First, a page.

I think the functions that accept ints as bools are kind of a red herring: Booleans were only formally introduced in Python 2.3 [1], thus any functions that existed before that accepted ints and continued to accept ints for backwards compatibility [2]. When transition to argument clinic, these functions use "bool(accept={int})" which restricts the inputs to either bools or ints [3]. 

print, int.to_bytes and int.from_bytes all use argument clinic's bool converter which accepts any truth-y objects. This is similar to PyArg_ParseTuple's 'p' parameter which also accepts any truthy objects as well as say the print function which manually does a PyObject_IsTrue [4].


[2] list.sort (sorted) existed since the start of Python:

splitlines exists in Python 2.0:


msg350857 - (view) Author: Mark Dickinson (mark.dickinson) * (Python committer) Date: 2019-08-30 07:41
Yes, I think there's a lot of history here that obscures the picture.

We have mechanisms in Python to allow 3rd party objects to be interpreted as floats (via __float__) or as integers (via __index__). 

So np.int64 (for example) doesn't subclass int (on Python 3), but is usable as an integer almost everywhere that that makes sense because it defines __index__ (and __int__, but it's __index__ that really matters here).

If you're writing something bool-like in a 3rd party library, and you want it to be duck-typeable as a boolean in calls that expect a boolean flag, what special method should you implement? It seems clear to me that the answer should be __bool__, but the current error message appears to be telling the NumPy folks that if they want this to work then np.bool_ should (continue to) implement __index__. That feels odd to me: it's a completely legitimate and sensible choice on NumPy's part to decide that np.bool_ objects *aren't* integers, and shouldn't implement __index__.

The NumPy bug report demonstrates that the concern isn't hypothetical: np.bool_ really *is* a boolean type, and it's easy and natural for a NumPy user to end up passing an np.bool_ instance instead of a bool instance where a flag is expected, and then rather surprising when that doesn't work as expected. I've run into this myself on occasion (turns out that PyQt doesn't like np.bool_ objects either, but that's another story).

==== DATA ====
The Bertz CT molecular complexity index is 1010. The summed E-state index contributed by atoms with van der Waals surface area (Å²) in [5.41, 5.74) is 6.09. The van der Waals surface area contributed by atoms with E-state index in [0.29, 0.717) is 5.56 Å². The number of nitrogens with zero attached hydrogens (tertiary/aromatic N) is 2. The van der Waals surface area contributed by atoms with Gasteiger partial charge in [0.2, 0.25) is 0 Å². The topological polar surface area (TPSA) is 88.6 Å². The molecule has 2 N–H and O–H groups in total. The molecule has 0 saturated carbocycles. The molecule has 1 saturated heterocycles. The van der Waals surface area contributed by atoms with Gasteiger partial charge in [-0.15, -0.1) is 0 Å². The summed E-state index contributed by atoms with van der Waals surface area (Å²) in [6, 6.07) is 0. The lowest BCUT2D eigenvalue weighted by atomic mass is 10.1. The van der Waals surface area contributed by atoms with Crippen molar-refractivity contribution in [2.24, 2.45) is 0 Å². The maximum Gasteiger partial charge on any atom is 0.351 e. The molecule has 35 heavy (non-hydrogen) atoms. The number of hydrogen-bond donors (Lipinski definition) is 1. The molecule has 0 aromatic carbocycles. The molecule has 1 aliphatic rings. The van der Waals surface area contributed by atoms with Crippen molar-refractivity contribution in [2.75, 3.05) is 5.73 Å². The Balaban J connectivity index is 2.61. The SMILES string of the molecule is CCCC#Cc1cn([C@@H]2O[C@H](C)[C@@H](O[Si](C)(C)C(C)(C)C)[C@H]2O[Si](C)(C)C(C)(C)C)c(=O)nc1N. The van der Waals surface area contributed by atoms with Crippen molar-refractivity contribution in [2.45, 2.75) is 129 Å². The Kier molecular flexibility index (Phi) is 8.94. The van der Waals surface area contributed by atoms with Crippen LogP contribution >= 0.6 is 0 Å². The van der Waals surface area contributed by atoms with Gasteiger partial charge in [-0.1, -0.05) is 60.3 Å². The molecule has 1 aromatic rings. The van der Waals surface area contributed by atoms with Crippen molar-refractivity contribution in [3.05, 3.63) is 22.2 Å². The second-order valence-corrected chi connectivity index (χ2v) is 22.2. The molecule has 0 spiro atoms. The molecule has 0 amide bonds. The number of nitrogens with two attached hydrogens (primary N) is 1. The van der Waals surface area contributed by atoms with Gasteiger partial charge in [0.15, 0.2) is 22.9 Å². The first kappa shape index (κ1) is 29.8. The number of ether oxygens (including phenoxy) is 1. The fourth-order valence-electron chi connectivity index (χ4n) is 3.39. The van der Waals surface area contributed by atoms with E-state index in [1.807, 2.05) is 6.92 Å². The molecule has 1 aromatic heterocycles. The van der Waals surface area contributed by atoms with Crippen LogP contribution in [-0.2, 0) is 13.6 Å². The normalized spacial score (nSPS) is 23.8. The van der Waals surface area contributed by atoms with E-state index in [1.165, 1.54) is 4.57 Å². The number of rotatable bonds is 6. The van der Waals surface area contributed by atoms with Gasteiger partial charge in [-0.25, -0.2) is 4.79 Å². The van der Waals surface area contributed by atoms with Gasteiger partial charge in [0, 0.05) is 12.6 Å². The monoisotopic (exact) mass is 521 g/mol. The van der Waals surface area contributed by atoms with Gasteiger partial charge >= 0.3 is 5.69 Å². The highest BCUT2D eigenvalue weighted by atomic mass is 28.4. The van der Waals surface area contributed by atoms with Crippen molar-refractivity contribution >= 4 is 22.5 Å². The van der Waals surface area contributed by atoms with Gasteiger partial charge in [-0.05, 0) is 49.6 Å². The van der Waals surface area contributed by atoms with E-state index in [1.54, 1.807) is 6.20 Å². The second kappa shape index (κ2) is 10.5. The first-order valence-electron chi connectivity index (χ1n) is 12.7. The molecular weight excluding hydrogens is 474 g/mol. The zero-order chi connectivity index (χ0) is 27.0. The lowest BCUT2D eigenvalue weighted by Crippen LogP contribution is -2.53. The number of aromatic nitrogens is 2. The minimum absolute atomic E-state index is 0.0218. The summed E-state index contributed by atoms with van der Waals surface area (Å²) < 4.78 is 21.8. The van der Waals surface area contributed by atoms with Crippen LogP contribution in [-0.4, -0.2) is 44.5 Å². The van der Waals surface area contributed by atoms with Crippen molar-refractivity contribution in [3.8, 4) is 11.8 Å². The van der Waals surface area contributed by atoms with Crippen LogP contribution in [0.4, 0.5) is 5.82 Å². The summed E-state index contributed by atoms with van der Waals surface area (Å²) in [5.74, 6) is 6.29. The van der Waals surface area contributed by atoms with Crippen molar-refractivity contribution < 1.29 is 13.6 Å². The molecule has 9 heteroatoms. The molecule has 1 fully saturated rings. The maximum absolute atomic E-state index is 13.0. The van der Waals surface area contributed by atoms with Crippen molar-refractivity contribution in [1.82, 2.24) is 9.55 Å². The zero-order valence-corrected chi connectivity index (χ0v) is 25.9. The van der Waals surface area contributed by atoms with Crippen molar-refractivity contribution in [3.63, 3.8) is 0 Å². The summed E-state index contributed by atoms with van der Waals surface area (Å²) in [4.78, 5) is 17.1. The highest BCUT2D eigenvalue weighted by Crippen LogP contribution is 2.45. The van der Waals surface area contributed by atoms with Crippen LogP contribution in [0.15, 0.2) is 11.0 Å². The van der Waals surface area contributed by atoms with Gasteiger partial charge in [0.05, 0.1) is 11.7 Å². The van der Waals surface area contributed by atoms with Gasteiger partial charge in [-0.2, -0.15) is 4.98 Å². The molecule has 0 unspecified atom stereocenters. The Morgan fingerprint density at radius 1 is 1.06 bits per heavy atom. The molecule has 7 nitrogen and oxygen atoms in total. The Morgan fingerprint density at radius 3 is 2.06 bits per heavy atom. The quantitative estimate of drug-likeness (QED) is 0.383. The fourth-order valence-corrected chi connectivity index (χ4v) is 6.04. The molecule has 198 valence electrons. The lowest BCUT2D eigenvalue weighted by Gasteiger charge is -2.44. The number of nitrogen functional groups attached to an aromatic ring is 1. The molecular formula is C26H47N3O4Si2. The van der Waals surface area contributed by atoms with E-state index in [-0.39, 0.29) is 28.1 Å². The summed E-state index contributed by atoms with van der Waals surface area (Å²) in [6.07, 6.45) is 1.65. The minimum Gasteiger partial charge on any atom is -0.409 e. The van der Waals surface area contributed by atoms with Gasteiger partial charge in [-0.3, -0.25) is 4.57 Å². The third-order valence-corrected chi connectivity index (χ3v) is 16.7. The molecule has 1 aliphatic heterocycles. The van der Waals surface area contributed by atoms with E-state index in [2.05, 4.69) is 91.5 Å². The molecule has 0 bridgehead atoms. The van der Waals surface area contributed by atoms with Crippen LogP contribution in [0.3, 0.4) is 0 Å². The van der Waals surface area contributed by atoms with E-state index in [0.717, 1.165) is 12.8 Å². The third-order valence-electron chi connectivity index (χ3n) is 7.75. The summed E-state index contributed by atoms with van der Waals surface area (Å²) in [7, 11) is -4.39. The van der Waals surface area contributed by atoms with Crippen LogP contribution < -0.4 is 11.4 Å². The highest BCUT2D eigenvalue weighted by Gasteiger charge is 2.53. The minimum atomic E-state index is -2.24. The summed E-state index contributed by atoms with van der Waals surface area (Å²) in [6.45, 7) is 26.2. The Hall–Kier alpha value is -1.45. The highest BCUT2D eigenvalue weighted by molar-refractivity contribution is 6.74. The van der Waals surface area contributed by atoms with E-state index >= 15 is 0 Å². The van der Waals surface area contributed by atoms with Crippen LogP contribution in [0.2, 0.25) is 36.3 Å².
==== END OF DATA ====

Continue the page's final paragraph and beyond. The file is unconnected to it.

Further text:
The one disadvantage that I can see of allowing arbitrary objects to be used as flags is the potential for surprising failure modes when a function is accidentally misused. For example, it could be surprising if something like:

> "aaaXbbbXccc".splitlines("X")

returned ["aaaXbbbXccc"] instead of raising as it currently does. But many flags are keyword-only, which would make it harder to run into this sort of thing accidentally.
In short, I think this particular case _is_ a bug that should be fixed.
msg350858 - (view) Author: Mark Dickinson (mark.dickinson) * (Python committer) Date: 2019-08-30 07:43
Since this particular issue is about "sort", I'm adding Tim and Raymond to the nosy list.
msg350860 - (view) Author: Serhiy Storchaka (serhiy.storchaka) * (Python committer) Date: 2019-08-30 08:08
See more general issue issue15999.
msg350868 - (view) Author: STINNER Victor (vstinner) * (Python committer) Date: 2019-08-30 11:02
> DeprecationWarning: In future, it will be an error for 'np.bool_' scalars to be interpreted as an index

That sounds like an issue in numpy: np.bool_ should define the __index__() method, no?

$ python3
Python 3.7.4 (default, Jul  9 2019, 16:32:37) 
>>> import numpy
>>> b=numpy.bool_(True)
>>> b.__int__()
>>> b.__index__()